A cruise through Southeast Asia — and its many seas — is a great way to see these exotic destinations

 

By Ray Chatelin

Special to AllThingsCruise

 

Little can prepare you for the majesty of the Taj Mahal. No glossy photo, no video, no printed page can equal the impact on your senses as you stand in the middle of the East Gate entry point that frames what is arguably the world’s most perfect piece of architecture.

This marbled monument to a tragic love story changes character with every nuance of light that peaks through the dawn mist and with subsequent visits throughout the day and evening.

At first light, the Taj Mahal, with its inlaid precious and semi-precious stones, and intricately carved floral embellishments is a pearly pink. Later, in the last light of evening, it radiates a delicate opalescence.

You marvel at the simplicity of its power and then let the mind wander to the emotions of the man who promised his dying wife that he’d create a monument to her memory. And what a tribute this mausoleum is – an iconic work of symmetrical art that can never be forgotten.

But, the Taj is just one element of a cruise through Southeast Asia, India and the Mid-East from Hong Kong to Athens aboard Oceania’s Nautica, an upscale 648-passenger ship that because of its size provides an intimate sense of cruising without sacrificing quality.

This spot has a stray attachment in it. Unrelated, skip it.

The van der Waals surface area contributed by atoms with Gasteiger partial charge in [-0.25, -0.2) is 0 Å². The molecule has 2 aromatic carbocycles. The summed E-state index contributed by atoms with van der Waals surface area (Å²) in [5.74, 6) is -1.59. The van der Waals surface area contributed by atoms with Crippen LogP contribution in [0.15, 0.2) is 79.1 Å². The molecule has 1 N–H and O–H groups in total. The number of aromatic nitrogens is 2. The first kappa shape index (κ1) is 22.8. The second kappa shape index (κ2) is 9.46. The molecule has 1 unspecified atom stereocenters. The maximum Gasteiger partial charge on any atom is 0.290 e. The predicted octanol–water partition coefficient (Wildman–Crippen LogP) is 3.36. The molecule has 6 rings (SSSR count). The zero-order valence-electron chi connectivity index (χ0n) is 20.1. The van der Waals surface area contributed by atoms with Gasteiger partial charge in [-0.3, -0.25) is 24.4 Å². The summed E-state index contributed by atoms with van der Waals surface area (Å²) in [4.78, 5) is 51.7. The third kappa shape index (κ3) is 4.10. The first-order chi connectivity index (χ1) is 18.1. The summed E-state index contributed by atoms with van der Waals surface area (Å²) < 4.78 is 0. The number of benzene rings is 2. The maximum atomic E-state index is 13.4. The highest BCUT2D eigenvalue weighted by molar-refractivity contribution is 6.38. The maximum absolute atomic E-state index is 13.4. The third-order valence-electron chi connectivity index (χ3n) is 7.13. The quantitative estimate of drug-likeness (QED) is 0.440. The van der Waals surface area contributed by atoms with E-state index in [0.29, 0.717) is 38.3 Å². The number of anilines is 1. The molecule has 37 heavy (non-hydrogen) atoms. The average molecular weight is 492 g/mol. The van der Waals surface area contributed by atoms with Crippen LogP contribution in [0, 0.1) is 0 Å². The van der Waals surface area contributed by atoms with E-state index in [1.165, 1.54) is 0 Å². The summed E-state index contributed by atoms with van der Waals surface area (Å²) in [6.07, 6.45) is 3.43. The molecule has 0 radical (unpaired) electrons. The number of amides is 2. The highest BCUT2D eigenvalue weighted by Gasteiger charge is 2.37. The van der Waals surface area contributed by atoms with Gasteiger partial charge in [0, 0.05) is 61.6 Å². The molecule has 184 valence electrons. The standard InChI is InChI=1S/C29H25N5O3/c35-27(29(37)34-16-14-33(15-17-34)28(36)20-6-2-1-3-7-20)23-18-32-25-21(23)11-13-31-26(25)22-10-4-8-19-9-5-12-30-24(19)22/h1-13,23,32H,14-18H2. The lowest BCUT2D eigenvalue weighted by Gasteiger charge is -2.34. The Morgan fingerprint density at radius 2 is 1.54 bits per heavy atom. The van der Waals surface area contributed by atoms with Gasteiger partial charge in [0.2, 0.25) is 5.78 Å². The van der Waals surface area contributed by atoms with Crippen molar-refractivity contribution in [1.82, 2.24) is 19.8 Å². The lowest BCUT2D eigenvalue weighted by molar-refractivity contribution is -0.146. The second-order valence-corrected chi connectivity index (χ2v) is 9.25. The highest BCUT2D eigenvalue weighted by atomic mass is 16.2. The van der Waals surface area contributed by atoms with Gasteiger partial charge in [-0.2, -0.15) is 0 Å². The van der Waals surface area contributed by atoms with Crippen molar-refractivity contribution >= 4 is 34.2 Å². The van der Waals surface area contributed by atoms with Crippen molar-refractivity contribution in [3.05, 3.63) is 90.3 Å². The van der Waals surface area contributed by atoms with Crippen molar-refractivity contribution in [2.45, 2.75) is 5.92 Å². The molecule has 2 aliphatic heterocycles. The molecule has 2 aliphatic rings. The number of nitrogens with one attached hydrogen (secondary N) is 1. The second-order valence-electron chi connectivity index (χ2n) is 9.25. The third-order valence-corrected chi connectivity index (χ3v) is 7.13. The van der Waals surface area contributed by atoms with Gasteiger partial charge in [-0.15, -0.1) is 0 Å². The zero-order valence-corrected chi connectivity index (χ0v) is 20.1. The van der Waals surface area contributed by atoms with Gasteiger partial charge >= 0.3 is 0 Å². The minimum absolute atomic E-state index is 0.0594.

As wonderful as the cruising experience is in this relaxed atmosphere of haut cuisine, spas, fitness center, string quartets, and celebrity lecturers, Oceania cruises are port intensive.

This itinerary – scheduled again for April/May of 2012 – appeals to the traveler who wants to visit exotic places with the convenience of a floating luxury hotel. It’s not for cruisers whose cruising plans simply involve a suntan and lots of umbrella drinks by the ship’s pool, though the pool and its nearby bar area is a good meeting point on at-sea days.

Southeast Asia, the Arabian Peninsula, and the Indian sub-continent, are culturally complex parts of the world and there’s certainly no easier way to experience these exotic destinations. The widely separated destinations of Singapore, Oman, Mumbai, Alexandria, Phuket, Hong Kong, the Suez Canal, as well as side trips into Cambodia, the ancient sites of the Middle East and elsewhere, can be explored in luxury with knowledgeable guides, and safety in a social environment that protects and informs passengers.

This itinerary highlights many of the world’s cultural heavyweights

Once leaving Hong Kong, still a vibrant and exciting city that deserves several days of exploration, the ship offers an itinerary that highlights many of the world’s cultural heavyweights. Among them are the French Colonial houses, pagodas and Chinese assembly halls of Hoi An, Viet Nam; the 12th century ruins at Angkor Wat, Angkor Thom, and the Bayon Temple with its countless sculptures in Siem Reap, Cambodia.

The ancient Nabataean city of Petra, carved from the limestone rock in Jordan, is a major side trip, as are the towering temples of Luxor and Karnak in ancient Thebes that give a brief glimpse into the workmanship and skills of ancient architecture; as does exploring the still inner tombs at the Valley of the Kings in Egypt with their still colorful art.